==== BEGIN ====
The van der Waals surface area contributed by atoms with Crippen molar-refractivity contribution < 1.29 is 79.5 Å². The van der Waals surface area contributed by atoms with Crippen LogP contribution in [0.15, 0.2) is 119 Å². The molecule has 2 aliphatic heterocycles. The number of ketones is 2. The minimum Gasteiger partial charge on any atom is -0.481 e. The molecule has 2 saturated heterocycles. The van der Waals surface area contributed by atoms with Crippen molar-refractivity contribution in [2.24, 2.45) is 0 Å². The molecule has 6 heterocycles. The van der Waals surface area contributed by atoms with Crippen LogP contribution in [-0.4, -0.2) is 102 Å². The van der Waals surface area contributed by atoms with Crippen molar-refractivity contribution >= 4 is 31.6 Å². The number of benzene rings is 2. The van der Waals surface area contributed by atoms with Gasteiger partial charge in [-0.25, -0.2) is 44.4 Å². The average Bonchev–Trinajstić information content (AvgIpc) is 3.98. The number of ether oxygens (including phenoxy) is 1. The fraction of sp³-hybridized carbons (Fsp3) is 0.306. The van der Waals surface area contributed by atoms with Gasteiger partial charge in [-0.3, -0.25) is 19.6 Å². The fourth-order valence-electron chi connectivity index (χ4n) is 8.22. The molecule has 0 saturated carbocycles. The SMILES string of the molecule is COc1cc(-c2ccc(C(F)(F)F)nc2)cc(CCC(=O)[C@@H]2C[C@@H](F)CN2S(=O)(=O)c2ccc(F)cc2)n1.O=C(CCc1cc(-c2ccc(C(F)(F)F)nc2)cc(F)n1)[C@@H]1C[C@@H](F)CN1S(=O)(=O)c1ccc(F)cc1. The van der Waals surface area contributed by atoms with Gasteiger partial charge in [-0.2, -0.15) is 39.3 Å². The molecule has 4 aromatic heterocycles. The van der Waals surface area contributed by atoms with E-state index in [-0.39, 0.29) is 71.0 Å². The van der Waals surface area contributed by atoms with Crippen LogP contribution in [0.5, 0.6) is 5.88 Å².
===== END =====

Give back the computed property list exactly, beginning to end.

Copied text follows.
The van der Waals surface area contributed by atoms with Crippen molar-refractivity contribution < 1.29 is 79.5 Å². The van der Waals surface area contributed by atoms with Crippen LogP contribution in [0.15, 0.2) is 119 Å². The molecule has 2 aliphatic heterocycles. The number of ketones is 2. The minimum Gasteiger partial charge on any atom is -0.481 e. The molecule has 2 saturated heterocycles. The van der Waals surface area contributed by atoms with Crippen molar-refractivity contribution in [2.24, 2.45) is 0 Å². The molecule has 6 heterocycles. The van der Waals surface area contributed by atoms with Crippen LogP contribution in [-0.4, -0.2) is 102 Å². The van der Waals surface area contributed by atoms with Crippen molar-refractivity contribution >= 4 is 31.6 Å². The number of benzene rings is 2. The van der Waals surface area contributed by atoms with Gasteiger partial charge in [-0.25, -0.2) is 44.4 Å². The average Bonchev–Trinajstić information content (AvgIpc) is 3.98. The number of ether oxygens (including phenoxy) is 1. The fraction of sp³-hybridized carbons (Fsp3) is 0.306. The van der Waals surface area contributed by atoms with Gasteiger partial charge in [-0.3, -0.25) is 19.6 Å². The fourth-order valence-electron chi connectivity index (χ4n) is 8.22. The molecule has 0 saturated carbocycles. The SMILES string of the molecule is COc1cc(-c2ccc(C(F)(F)F)nc2)cc(CCC(=O)[C@@H]2C[C@@H](F)CN2S(=O)(=O)c2ccc(F)cc2)n1.O=C(CCc1cc(-c2ccc(C(F)(F)F)nc2)cc(F)n1)[C@@H]1C[C@@H](F)CN1S(=O)(=O)c1ccc(F)cc1. The van der Waals surface area contributed by atoms with Gasteiger partial charge in [-0.2, -0.15) is 39.3 Å². The molecule has 4 aromatic heterocycles. The van der Waals surface area contributed by atoms with E-state index in [-0.39, 0.29) is 71.0 Å². The van der Waals surface area contributed by atoms with Crippen LogP contribution in [0.5, 0.6) is 5.88 Å².